Your turn to talk3 min read . Updated: 05 Jun 2011, 10:02 PM IST
Your turn to talk
Your turn to talk
A Bill in danger
While agreeing with your Quick Edit (“Agreeing to disagree", Mint, 31 May) I don’t think the government blinked, it merely winked and is plotting to derail the Lokpal Bill. Suddenly, as if on a cue, a CD appeared to malign the members of the committee that is trying to draft the Bill. There were also allegations of evasion of stamp duty by the same members on the sale/purchase of a house. There are contradictions here and the authenticity of the CD is in doubt. The country has also witnessed the spectacle in New Delhi of a yoga guru take stage and indulge in summersaults seldom seen before. What is tragic in this episode is the role of the opposition. It is said that we have, perhaps, the weakest Prime Minister so far. Maybe we do, but there is no doubt that we do have the weakest opposition seen in a long time
I read your edit “Avoiding a fiscal hole", Mint, 27 May, with amazement and alarm. It’s astonishing that you recommend higher fuel prices to maintain the sanctity of the fiscal deficit. It’s ex facie absurd that petrol and diesel prices in India are substantially higher than in the US whose per capita income is almost 20 times greater. This is because customs, excise duties, sales tax imposts constitute almost half the price of a litre of petrol, if not diesel, on the pump. Your assumption that higher petrol prices are a tax on the rich and are inflation-neutral is spurious because they are billed as business expenses which reduces the taxable income of firms and also translates into higher prices of goods and services provided by the rich and successful. Likewise, you seem innocent of the knowledge that higher diesel prices make life very difficult for farmers to get their goods to market and are responsible to a substantial extent for the huge wastage of horticulture produce estimated at ₹ 40,000 crore per year within Indian agriculture. The logical recourse is for government to cut taxes imposed upon crude oil and petroleum in the hope that rising fuel offtake and consequential downstream industrial and agricultural prosperity will make good by way of greater direct tax collections and productivity gains within the economy, of the revenue sacrificed by cutting fuel taxes.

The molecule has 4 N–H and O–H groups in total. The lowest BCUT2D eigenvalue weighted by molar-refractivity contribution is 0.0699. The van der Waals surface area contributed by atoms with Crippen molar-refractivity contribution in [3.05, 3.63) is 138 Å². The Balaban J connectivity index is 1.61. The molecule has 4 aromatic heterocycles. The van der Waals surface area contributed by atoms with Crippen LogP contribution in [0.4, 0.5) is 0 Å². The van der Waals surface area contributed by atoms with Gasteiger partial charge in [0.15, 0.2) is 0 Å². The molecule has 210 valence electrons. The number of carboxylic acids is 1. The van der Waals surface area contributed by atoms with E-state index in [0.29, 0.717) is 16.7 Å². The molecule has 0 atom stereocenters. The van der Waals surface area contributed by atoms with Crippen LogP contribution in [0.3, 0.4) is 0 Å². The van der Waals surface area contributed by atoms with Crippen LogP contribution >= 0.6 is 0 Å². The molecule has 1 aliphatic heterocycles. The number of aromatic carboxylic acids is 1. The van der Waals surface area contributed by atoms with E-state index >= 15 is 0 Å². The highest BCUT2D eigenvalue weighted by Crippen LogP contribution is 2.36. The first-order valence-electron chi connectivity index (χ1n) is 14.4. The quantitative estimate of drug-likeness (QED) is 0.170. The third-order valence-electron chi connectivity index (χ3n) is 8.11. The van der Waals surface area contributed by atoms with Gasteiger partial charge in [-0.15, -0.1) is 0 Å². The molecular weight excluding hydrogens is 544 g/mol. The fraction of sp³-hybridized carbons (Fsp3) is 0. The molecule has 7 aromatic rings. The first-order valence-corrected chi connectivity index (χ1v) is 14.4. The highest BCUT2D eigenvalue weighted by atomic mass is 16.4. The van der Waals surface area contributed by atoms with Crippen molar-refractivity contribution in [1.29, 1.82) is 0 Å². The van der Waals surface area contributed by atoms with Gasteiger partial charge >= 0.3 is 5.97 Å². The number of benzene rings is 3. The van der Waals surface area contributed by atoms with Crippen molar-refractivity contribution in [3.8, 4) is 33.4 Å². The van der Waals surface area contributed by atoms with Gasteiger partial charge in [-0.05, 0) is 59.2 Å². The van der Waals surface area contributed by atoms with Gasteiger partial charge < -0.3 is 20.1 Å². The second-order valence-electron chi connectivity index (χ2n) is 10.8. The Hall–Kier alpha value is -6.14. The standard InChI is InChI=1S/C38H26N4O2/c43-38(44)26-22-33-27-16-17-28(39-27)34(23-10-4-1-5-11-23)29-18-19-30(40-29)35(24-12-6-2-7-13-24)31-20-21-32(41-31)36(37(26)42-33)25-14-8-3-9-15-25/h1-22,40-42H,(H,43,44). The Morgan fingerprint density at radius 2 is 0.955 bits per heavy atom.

The other and more sustainable option to maintain the current/fiscal deficit is to slash wasteful government and non-development expenditure. Surely you are aware that the actual wage bills of the Union and state governments are national secrets as are the humongous travel bills of ministers and bureaucrats.
I am a third generation Iranian—Indian Sikh, born and brought up in Iran having experienced socio-economic changes through all its turmoils in Tehran. I agree that India needs to engage both the US and Iran with superior diplomacy (“Middle East miscalculation", Mint, 12 May), especially the US with whom we are trying to build a close partnership. But it is equally true that India has been far too cavalier in addressing energy security issues which are riding far too much on its relations with Washington. The US is not helping us secure energy supplies even as it presses that we abandon our dealings with Tehran.
If anything, we should learn from how the US manages to secure its interests. Here, again, Iran offers an interesting example. The last time the US wanted to bring China and Russia on board the sanctions committee, it made some serious diplomatic manoeuvres. To buy a Russian “yes" for sanctions, the US shut down a missile station in Poland. To assuage China and help it manage its oil supplies, as the latter purchases a lot of oil from Iran, the US despatched a special emissary to Saudi Arabia for assured supplies of oil to China if Beijing agreed to sanctions. China and Russia worked closely with the US. In spite of this both countries continue to pursue their political and energy interests with Tehran. Why can’t we do that?
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